Sometimes, it seems like one thing after another. Other times, just one thing seems like too much. This could have been too much, if I had let it.
Last week, I opened our hall closet door, underneath the stairwell, to get a jacket for my daughter. A strong odor assaulted me. Oh no. I knew this was bad. It smelled like mold.
Removing the coats and jackets so I could see better, I turned on the light, but still couldn’t make out what the problem was. I bent down to touch the carpet – soaked. Yikes! As I moved things aside, I looked up, and there was the culprit: a dripping fire sprinkler. What in the world was a fire sprinkler doing inside of a hall closet, I have no idea, but there it was dribbling over everything. Who knows how long it had been going on.
The next couple of hours were spent rapidly grabbing things and hauling them out the front door onto the walkway outside. My husband arrived home and was immediately enlisted. Boxes were soaked on the bottom with mold growing up them. Some contents had to be junked right away. I was helping to carry things back and forth in one hand while making calls to water restoration companies in the other.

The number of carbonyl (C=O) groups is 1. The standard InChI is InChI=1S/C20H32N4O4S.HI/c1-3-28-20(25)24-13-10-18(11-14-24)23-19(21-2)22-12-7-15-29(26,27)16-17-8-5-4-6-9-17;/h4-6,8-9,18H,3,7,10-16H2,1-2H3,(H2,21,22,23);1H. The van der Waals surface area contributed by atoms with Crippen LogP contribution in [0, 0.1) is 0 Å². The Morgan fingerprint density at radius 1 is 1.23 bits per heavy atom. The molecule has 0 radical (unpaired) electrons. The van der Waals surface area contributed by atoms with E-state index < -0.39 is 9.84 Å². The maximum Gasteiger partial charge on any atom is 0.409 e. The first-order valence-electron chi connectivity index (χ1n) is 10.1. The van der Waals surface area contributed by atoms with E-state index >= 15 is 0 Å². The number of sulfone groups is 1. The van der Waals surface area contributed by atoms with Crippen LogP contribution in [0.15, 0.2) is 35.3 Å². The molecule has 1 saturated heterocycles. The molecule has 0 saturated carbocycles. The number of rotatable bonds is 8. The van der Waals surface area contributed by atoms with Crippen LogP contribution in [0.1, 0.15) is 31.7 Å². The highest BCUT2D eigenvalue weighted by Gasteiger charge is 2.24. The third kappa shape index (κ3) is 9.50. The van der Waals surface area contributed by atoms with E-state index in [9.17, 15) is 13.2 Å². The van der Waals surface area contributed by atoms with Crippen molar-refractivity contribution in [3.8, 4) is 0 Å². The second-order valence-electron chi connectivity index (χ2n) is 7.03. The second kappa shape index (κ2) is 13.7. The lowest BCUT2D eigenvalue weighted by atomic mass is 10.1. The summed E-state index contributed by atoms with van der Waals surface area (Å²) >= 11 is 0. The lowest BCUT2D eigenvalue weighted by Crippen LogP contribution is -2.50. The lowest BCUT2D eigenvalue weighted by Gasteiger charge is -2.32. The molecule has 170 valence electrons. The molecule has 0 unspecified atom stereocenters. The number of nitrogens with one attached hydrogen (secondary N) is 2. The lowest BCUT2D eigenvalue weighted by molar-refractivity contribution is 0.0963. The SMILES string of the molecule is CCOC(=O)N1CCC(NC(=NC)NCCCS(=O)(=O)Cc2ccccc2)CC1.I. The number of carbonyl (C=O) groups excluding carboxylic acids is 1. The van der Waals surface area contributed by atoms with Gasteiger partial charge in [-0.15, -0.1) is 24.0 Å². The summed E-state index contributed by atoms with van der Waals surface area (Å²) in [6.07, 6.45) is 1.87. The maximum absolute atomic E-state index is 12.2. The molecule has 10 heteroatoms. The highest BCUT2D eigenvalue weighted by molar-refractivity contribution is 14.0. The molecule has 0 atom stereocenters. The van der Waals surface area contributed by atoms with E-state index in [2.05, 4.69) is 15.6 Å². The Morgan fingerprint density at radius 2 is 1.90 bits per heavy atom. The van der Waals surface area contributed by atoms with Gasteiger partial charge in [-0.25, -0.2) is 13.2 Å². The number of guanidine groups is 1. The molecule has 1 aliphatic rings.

In the past, I may have panicked as I contemplated both the loss of sentimental items and the cost of what it will take to clean out the mold and do the repairs. I might have freaked out about the possibility of health problems from the mold.
But I didn’t. I was, for the most part, calm and focused. What needs to be done? Let’s do it. Deal with the situation. Contemplate later.
As I looked at the ruined items, I knew I was OK. Things come and go. Yeah, I’ll miss them. But they were part of my past, anyway.
I knew that the most important things I still had – my family, the love between us, my health. Not to mention that it could have been a lot worse.
Yes, it’s really just a small disaster. It’s a week later, and most of the repairs are done. Most of the damaged goods were swept away by the garbage truck. A few things remain to be dealt with, but all in all, it wasn’t so bad. I saved myself a lot of stress and anguish by accepting it and flowing with it.
Small disasters make me grateful. I think of the victims of the tsunamis, earthquakes, hurricanes over the last few years. This is just a drop in the ocean. We are very fortunate.
I look at my daughter, my husband. I wrap my warm, soft blanket around me in bed. There’s so much to be grateful for. I trust that we’re taken care of, that everything we need to repair and clean up is there.
Thank you, God, for a small disaster. It reminds me of all the blessings we have.
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